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Vintage Treasures: Secret of the Lost Race by Andre Norton / One Against Herculum by Jerry Sohl

Tuesday, June 23rd, 2015 | Posted by John ONeill

Secret of the Lost Race Andre Norton-small One Against Herculum-small

Time to get back to some Ace Doubles.

I’ve covered 20 in the series so far, which, as die-hard collectors will know, is only scratching the surface of this marvelous series. As long as we’re returning to our survey after a lengthy hiatus, we might as well return in style. And that means Andre Norton.

So today we’ll look at Secret of the Lost Race, one of her classic novels of space adventure, paired with an early novel by future Star Trek writer Jerry Sohl, One Against Herculum. It was published as Ace Double #D-381 in 1959. Both short novels were original publications.

[Click on the images for bigger versions.]

As usual for the more popular Ace Doubles, Secret of the Lost Race was eventually re-issued as a standalone paperback after the Double format went out of style. The first reprint was in July 1969, a decade after its original appearance. This one re-used the Ed Valigursky cover from the 1959 edition (below left). It was also padded out with a fine essay by Lin Carter, “Andre Norton: A Profile,” originally written for the 1966 Ace Double edition of The Sioux Spaceman.

Secret-of-the-Lost-Race Ace 1969-small Secret-of-the-Lost-Race Ace 1972-small Secret-of-the-Lost-Race Ace 1974-small

The next edition was just three years later in 1972, with a brand new cover by an unknown artist. Two years later, Ace standardized the color, font, and design of Andre Norton’s paperbacks, re-issuing Secret of the Lost Race with a new look, and a slightly darker cover (above middle and right).

In July 1978, Ace freshened up the cover again, with a new design and a frankly rather ugly cover by Eileen Astrahan (below left).

Secret-of-the-Lost-Race Ace 1978-small Secret-of-the-Lost-Race Ace 1981-small Secret-of-the-Lost-Race Ace 2014-small

The 1981 edition, with a cover by Wayne Barlowe (middle) was much superior. Is is just me, or does this edition have a planet Hoth, Empire Strikes Back feel to it? (Empire was released in 1980).

1981 was the last time Secret of the Lost Race saw print as a standalone novel. Andre Norton had an enviable three decades in which her most popular novels were continuously in print, with new editions every 3-5 years, but that came to an end in the 1980s. The last appearance of the novel in a print edition was as part of Baen’s omnibus volume Secret of the Stars (which also includes Norton’s unrelated 1961 novel Star Hunter), released as a trade paperback and ebook in May 2014 (above right, cover by Adam Burn.)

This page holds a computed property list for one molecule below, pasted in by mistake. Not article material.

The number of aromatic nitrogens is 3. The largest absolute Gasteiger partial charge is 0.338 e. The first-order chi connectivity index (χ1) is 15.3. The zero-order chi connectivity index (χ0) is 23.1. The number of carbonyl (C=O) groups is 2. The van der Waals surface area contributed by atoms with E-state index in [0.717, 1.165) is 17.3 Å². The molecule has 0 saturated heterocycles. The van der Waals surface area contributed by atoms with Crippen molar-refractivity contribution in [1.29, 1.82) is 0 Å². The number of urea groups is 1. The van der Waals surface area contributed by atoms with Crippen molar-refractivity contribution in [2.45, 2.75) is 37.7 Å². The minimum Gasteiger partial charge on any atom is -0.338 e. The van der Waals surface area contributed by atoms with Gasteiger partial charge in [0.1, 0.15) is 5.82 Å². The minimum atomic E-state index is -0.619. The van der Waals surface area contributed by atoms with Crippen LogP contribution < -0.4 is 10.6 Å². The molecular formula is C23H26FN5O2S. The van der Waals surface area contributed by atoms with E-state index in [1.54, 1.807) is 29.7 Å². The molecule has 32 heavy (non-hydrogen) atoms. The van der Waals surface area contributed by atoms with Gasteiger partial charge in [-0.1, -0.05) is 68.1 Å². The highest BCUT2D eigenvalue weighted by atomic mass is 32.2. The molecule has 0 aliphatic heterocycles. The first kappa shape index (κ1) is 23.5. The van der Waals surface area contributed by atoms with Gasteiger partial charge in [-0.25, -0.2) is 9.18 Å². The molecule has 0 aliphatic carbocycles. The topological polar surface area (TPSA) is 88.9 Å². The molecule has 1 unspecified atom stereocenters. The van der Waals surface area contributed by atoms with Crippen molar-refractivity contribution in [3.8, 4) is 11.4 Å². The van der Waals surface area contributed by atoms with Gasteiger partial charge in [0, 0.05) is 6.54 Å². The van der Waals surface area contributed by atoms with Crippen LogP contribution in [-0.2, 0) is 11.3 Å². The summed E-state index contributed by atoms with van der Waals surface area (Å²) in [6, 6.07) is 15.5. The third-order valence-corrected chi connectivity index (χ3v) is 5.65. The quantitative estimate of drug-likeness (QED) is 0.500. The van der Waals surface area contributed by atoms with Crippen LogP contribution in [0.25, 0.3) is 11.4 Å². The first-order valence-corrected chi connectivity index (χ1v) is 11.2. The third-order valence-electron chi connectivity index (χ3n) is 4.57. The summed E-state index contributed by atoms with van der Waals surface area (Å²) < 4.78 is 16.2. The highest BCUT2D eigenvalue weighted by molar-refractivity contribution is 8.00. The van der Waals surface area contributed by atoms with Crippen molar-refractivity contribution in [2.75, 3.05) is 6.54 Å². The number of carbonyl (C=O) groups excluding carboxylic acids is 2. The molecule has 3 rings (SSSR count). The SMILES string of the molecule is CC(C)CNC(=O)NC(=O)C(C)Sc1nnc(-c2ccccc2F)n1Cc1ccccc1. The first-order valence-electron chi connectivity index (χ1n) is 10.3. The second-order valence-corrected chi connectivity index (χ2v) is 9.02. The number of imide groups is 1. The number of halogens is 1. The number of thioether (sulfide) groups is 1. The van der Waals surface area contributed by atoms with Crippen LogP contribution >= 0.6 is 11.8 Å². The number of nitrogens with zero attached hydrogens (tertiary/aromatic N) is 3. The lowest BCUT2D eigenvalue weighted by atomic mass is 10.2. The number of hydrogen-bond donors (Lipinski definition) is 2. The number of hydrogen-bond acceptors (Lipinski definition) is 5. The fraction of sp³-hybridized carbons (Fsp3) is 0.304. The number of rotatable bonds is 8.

All told, the novel had seven English paperback editions between 1959 and 2014, from two publishers and with five cover artists. Here’s the deets:

Publication Date Publisher Price Page Count Cover Artist
1959 Ace Books $0.35 124 Ed Valigursky
July 1969 Ace Books $0.60 144 Ed Valigursky
1972 Ace Books $0.75 125  ??
1974 Ace Books $1.25 125  ??
July 1978 Ace Books $1.75 [7] + 179 Eileen Astrahan
Dec 1981 Ace Books $1.95 [8] + 179 Wayne D. Barlowe
May 2014 Baen $14.00 234 Adam Burn

Secret of the Lost Race has been called “a fascinating little oddity” by some critics, partly because of the matriarchy at the heart of events, and also its surprisingly bleak outlook. But rather than give you a straight synopsis, I thought it might be fun to compare the back cover text for the various editions, starting with the 1959 Ace Double. Here’s the text from the inside front cover:

Was He Spaceman — or Star-Monster?

Joktar didn’t know who he was nor where he’d come from. He had led a gamin orphaned existence in the spacemen’s helltown of interstellar New York all his remembered life — and he’d grown adept at dodging the law, outwitting the criminal. But he knew no special reason why all the forces of the civilized galaxy should suddenly concentrate on him.

But that was what seemed to be happening. Suddenly the top rankers of galactic service were out to get him — and him alone. Nab him — bring back his carcass!

Joktar ran for his life. He ran right out of the Solar System, straight across the galaxy and holed up in the aptly named Constellation of the Wolf. There he turned, back against the freezing hell that was the Wolf world of Fenris, and waited for his hunters.

Until he realized that there was Something Else — something even more feared — out there among the myriad stars that was also looking for him… with a chance of life instead of death as its purpose.

And here’s the back covers of the paperback editions for the next 22 years:

Secret-of-the-Lost-Race Ace 2 wrap-small

 

Secret of the Lost Race Andre Norton Ace-small

 

Secret-of-the-Lost-Race Ace 3 wrap-small

 

Secret-of-the-Lost-Race Ace 4 wrap-small

Andre Norton’s Secret of the Lost Race and Jerry Sohl’s One Against Herculum make good comparative cases. While the former is currently still in print (albeit in an omnibus edition), and had multiple paperback editions over the decades, the latter is far more typical. That is to say, its 1959 edition was its last, and it was never reprinted. If you want to read it, the 1959 Ace Double is your only option.

Here’s the synopsis from the inside cover:

Legal Assassin of the Starways